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Infrasound from underwater volcano erupting shows formation of gigantic bubbles

WorldView satellite images of the subaerial portion of the vent region of Bogoslof near times when the bubble signals were recorded. Dashed lines circle the approximate submarine vent areas. WorldView data provided under the DigitalGlobe NextView License.

A team of researchers with the U.S. Geological Survey and the University of Alaska has found that they could estimate the size of bubbles that form from underwater volcanoes by listening to infrasound produced by bubble formation. In their paper published in the journal Nature Geoscience, the group describes their study of the infrasound that was produced by an undersea volcano eruption near an Aleutian island and what they learned from it.

The researchers note that studying undersea volcanoes is challenging due to their remoteness and the unpredictable nature of their eruptions. In this new effort, they report that perseverance and luck allowed them to learn something new about such eruptions—that the bubbles they create are far larger than anyone imagined.

Over the yeas, there have been accounts by sailors of the sea swelling just prior to the release of gas and particulate from volcanic eruptions below the surface. One such report came from a crewman aboard the Albatross during an expedition in the waters around the Aleutian Islands back in 1908. He reported that the ocean swelled into a dome that neared in size to the U.S. Capitol building. Then two years ago, an underwater volcano named Bogoslof erupted. It, too, is part of the Aleutian chain, and is in the process of building the island of Bogoslof. Fortunately, scientists had placed underwater microphones close enough to the volcano to pick up mysterious infrasounds produced during the eruption.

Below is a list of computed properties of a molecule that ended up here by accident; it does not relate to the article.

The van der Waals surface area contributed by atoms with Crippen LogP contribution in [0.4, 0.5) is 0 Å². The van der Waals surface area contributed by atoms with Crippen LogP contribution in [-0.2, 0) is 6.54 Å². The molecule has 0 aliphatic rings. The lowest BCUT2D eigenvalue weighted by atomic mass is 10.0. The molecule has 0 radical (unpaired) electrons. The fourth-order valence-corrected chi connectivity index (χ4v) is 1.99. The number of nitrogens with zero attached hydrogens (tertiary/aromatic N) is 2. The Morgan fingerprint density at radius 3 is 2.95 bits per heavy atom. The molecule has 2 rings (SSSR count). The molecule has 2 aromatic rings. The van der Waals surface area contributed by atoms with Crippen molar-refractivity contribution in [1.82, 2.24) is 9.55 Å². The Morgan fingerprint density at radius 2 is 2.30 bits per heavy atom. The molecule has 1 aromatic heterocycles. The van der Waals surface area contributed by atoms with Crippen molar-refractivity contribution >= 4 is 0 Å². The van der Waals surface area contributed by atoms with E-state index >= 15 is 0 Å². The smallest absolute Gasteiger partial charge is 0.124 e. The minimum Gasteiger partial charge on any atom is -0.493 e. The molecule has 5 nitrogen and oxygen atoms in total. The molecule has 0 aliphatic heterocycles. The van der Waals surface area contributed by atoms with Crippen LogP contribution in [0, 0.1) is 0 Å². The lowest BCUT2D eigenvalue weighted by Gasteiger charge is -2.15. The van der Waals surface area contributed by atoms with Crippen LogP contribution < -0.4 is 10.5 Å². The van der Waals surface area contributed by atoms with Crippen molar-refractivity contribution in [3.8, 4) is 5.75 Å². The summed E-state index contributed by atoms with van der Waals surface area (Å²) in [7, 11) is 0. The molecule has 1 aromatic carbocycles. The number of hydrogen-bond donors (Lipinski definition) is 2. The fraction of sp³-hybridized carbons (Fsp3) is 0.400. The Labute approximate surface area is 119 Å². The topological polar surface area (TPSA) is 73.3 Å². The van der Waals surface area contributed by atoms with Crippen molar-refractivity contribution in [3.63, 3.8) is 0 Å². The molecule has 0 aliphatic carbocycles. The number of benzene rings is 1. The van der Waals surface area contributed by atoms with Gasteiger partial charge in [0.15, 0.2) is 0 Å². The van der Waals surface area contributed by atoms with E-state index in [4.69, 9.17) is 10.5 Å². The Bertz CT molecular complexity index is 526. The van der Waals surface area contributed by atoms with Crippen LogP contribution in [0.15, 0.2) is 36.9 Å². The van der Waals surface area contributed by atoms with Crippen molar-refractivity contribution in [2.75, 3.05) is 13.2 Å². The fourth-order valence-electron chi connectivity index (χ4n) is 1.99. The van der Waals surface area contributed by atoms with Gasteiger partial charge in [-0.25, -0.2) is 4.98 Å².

After studying the low-frequency infrasounds, the researchers found that they were produced by underwater bubble formation. They also found that the bubbles oscillated, indicating that they were changing in size. Further study of the infrasounds allowed the researchers to follow the progression of the bubbles as they made their way to the surface and to measure how big they were. When a single bubble reached the surface, it pushed the water above it into a dome. Then, as the bubble was exposed to the change in pressure, it expanded and contracted several times before finally collapsing. Once it collapsed, the gases and other material in the bubble escaped into the air and created a giant plume. The researchers further report that they measured bubbles as large as 440 meters across, far bigger than the U.S. Capitol dome.

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